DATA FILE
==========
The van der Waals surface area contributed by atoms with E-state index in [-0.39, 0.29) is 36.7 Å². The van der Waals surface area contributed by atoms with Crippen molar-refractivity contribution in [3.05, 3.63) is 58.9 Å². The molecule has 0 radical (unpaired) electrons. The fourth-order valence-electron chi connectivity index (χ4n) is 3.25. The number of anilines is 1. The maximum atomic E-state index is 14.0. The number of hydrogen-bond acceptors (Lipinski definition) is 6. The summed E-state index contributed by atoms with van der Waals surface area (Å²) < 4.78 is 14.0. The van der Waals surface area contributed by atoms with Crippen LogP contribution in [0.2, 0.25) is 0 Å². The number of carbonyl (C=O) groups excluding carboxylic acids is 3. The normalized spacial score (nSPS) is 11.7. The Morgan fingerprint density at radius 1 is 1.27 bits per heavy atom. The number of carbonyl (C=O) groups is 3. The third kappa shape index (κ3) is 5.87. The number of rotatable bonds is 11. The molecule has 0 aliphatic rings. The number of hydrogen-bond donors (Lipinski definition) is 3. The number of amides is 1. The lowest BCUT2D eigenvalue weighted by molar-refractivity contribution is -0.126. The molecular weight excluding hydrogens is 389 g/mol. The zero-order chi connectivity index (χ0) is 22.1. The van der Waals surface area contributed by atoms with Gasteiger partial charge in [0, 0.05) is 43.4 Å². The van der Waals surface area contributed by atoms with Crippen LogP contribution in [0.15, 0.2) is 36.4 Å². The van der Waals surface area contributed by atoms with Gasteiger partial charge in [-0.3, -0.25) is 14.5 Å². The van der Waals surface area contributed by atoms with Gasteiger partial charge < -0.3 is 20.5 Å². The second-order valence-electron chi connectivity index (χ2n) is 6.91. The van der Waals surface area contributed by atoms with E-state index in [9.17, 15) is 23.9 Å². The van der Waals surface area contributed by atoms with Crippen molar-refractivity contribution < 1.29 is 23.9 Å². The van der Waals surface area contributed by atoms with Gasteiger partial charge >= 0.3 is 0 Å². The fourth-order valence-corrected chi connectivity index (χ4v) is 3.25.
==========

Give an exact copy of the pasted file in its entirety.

The van der Waals surface area contributed by atoms with E-state index in [-0.39, 0.29) is 36.7 Å². The van der Waals surface area contributed by atoms with Crippen molar-refractivity contribution in [3.05, 3.63) is 58.9 Å². The molecule has 0 radical (unpaired) electrons. The fourth-order valence-electron chi connectivity index (χ4n) is 3.25. The number of anilines is 1. The maximum atomic E-state index is 14.0. The number of hydrogen-bond acceptors (Lipinski definition) is 6. The summed E-state index contributed by atoms with van der Waals surface area (Å²) < 4.78 is 14.0. The van der Waals surface area contributed by atoms with Crippen LogP contribution in [0.2, 0.25) is 0 Å². The number of carbonyl (C=O) groups excluding carboxylic acids is 3. The normalized spacial score (nSPS) is 11.7. The Morgan fingerprint density at radius 1 is 1.27 bits per heavy atom. The number of carbonyl (C=O) groups is 3. The third kappa shape index (κ3) is 5.87. The number of rotatable bonds is 11. The molecule has 0 aliphatic rings. The number of hydrogen-bond donors (Lipinski definition) is 3. The number of amides is 1. The lowest BCUT2D eigenvalue weighted by molar-refractivity contribution is -0.126. The molecular weight excluding hydrogens is 389 g/mol. The zero-order chi connectivity index (χ0) is 22.1. The van der Waals surface area contributed by atoms with Gasteiger partial charge in [0, 0.05) is 43.4 Å². The van der Waals surface area contributed by atoms with Crippen LogP contribution in [0.15, 0.2) is 36.4 Å². The van der Waals surface area contributed by atoms with Gasteiger partial charge in [-0.3, -0.25) is 14.5 Å². The van der Waals surface area contributed by atoms with Gasteiger partial charge < -0.3 is 20.5 Å². The second-order valence-electron chi connectivity index (χ2n) is 6.91. The van der Waals surface area contributed by atoms with E-state index in [9.17, 15) is 23.9 Å². The van der Waals surface area contributed by atoms with Crippen molar-refractivity contribution < 1.29 is 23.9 Å². The van der Waals surface area contributed by atoms with Gasteiger partial charge >= 0.3 is 0 Å². The fourth-order valence-corrected chi connectivity index (χ4v) is 3.25.